It will require an investment – in both teachers’ professional development and the development of classroom strategies. “It will also require personnel at both the Ministry and school board levels who can support the classroom teachers,” says Théroux. And that presents a significant challenge for broad implementation of ICF in Ontario.

But ICF teachers, like Lucie Piché-Cantin at St. Vincent de Paul Catholic School in Niagara Falls, are enthusiastic about the results. She describes what her Grade 6 class accomplished last year as fantastic.

“Their French is very advanced. They can express themselves in the present tense and in the past and future as well. Their ability to communicate is really authentic and holistic!”
After a 35-year career, as a teacher, school principal and superintendent with Ontario’s Ministry of Education, Piché-Cantin recently returned from retirement, wanting to spend more time in the classroom.

Like Saunders, Piché-Cantin uses a lot of modelling and a variety of approaches in the classroom – including drama, art and physical activities. Her students work in small groups, focusing on oral expression that reflects their interests and experience.

“For me, ICF is an authentic way to teach the language and transmit cultural values,” she says. “You can’t teach a language without transmitting cultural values. For the students, this is a unique opportunity to acquire the language in a context in which they are really at the heart of the learning experience.


Role play – providing tourist information at St. Vincent de Paul Catholic Elementary School in Niagara Falls




The Core of the Matter

Change is the constant for French as a Second Language in Ontario

arrow Intensive Core French pilot program promises results



A number of organizations at the provincial and national levels provide resources and support for FSL teachers.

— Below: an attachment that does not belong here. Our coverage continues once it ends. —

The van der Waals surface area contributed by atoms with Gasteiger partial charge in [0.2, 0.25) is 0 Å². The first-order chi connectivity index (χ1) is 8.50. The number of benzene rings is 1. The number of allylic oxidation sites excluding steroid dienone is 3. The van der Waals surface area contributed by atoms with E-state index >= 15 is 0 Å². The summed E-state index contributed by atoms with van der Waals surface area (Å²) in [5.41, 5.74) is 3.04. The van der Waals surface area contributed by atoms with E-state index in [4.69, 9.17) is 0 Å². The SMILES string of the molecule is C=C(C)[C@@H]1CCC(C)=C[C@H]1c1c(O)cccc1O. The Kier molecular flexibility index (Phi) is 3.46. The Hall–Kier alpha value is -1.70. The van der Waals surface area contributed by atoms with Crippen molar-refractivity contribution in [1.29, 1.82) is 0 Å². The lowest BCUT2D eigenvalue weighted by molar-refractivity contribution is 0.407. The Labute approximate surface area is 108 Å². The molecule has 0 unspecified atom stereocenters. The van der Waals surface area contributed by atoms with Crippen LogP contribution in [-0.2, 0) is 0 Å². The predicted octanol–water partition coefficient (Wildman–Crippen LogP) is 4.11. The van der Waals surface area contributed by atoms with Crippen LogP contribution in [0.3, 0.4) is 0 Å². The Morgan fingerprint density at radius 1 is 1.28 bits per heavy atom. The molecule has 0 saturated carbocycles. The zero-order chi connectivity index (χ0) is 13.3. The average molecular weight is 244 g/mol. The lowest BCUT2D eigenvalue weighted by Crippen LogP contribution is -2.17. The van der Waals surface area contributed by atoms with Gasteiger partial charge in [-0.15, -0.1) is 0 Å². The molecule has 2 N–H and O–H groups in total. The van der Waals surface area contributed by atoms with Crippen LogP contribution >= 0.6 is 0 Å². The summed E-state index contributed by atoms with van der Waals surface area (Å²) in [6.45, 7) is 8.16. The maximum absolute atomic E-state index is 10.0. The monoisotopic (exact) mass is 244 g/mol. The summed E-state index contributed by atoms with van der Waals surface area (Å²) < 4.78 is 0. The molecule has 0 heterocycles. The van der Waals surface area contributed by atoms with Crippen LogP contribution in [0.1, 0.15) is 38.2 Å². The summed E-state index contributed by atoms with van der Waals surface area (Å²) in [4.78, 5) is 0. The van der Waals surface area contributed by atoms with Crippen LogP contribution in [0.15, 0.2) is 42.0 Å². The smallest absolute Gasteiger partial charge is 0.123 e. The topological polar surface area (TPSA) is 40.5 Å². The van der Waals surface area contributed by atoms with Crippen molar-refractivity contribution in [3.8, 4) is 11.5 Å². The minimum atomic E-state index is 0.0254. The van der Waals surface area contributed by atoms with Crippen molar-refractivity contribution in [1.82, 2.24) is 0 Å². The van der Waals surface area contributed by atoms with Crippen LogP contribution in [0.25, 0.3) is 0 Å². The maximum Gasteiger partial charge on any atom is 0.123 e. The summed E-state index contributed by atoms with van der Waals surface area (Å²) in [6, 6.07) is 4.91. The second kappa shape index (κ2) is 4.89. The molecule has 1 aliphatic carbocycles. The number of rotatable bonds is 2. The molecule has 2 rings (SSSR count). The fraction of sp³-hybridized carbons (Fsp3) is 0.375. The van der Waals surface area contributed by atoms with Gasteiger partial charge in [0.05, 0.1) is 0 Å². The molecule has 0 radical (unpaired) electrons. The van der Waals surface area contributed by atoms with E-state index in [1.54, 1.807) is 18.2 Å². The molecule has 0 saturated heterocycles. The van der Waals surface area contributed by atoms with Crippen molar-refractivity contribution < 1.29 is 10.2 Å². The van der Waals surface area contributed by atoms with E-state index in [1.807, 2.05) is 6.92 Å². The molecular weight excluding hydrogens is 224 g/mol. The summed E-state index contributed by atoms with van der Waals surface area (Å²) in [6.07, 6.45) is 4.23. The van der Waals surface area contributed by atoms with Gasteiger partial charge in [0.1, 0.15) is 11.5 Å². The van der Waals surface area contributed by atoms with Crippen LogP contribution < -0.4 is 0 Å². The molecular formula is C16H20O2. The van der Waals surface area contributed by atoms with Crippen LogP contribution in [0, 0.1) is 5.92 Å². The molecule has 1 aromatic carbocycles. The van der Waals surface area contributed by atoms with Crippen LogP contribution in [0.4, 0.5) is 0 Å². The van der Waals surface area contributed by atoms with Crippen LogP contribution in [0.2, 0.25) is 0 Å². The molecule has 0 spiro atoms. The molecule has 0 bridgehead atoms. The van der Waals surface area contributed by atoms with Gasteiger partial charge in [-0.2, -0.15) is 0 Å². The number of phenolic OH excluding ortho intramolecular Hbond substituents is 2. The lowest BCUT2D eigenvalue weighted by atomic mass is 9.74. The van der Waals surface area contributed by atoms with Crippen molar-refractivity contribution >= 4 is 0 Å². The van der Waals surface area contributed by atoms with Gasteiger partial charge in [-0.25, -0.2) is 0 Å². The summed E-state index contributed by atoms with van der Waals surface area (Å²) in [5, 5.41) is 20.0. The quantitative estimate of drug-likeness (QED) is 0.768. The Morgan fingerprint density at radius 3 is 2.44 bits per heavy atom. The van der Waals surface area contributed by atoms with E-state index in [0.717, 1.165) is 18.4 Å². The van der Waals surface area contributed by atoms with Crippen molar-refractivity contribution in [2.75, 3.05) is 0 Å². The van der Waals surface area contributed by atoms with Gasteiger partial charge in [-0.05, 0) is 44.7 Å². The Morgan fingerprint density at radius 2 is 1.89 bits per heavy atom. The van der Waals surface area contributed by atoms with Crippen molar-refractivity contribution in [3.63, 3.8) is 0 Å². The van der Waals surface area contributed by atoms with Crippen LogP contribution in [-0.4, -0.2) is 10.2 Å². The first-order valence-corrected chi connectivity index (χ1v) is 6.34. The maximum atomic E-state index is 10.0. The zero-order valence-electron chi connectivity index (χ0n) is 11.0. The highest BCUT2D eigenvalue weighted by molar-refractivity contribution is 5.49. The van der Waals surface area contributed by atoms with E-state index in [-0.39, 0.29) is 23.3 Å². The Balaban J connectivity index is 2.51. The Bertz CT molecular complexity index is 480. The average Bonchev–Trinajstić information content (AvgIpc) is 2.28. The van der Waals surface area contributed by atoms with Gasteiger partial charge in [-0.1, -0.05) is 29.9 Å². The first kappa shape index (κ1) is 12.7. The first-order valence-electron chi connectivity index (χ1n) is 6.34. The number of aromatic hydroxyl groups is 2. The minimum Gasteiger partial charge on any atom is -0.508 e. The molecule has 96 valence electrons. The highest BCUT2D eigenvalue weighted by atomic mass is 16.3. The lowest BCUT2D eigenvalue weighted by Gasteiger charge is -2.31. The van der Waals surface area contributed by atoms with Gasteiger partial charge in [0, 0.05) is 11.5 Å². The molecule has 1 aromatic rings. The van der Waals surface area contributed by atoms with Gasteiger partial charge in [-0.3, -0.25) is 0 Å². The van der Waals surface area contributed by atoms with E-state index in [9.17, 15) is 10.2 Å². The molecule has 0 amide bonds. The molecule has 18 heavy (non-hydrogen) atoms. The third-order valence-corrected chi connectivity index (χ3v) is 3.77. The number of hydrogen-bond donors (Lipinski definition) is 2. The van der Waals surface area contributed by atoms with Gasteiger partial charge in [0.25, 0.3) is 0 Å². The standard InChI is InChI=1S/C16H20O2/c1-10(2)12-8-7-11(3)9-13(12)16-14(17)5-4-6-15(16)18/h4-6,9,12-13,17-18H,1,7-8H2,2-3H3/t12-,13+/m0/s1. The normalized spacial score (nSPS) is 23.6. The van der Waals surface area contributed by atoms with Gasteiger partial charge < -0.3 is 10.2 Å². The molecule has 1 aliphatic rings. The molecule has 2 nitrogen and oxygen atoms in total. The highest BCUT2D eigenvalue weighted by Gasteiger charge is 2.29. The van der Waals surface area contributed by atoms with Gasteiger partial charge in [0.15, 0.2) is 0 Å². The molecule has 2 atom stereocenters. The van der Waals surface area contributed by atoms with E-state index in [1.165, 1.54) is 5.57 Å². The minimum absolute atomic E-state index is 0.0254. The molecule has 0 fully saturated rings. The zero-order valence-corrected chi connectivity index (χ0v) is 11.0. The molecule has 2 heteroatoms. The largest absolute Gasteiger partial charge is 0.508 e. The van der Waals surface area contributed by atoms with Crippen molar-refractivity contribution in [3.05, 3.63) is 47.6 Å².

The Ontario Modern Language Teachers’ Association (OMLTA) is a provincial organization with a membership of 975 teachers, most of whom are FSL teachers in Ontario. The association’s president, Pete Cecile, considers support of FSL teachers to be one of OMLTA’s primary objectives and mentions the success of its conference, Languages, Our Natural Legacy, held in Toronto last spring, with over 1,000 teachers participating. The theme of this year’s fall conference, which took place in Stratford on October 17 and 18, was Languages on Centre Stage. For FSL teachers with more than five years experience, OMLTA has created Projet à Québec, which provides funding for 20 teachers to spend 10 days in Québec during the summer to improve both their skills in French and their knowledge of francophone culture.

The Canadian Association of Second Language Teachers (CASLT) offers a range of resources, support and networking opportunities for teachers across Canada. CASLT serves English- and French-as-Second-Language teachers as well as those teaching other modern languages. For information visit


A. MacFarlane, An Examination of Intensive French: A Pedagogical Strategy for the Improvement of FSL Outcomes in Canada (Ottawa: CASLT/ACPLS, 2005).

S. Lapkin, A. MacFarlane and L. Vandergrift, Teaching French in Canada: FSL Teachers’ Perspectives (Ottawa: Canadian Teachers’ Federation, 2006).


For more information on French-as-Second-Language curriculum consultations or for a copy of the report, contact the Ministry of Education at 416-325-2929 or 1-800-387-5514.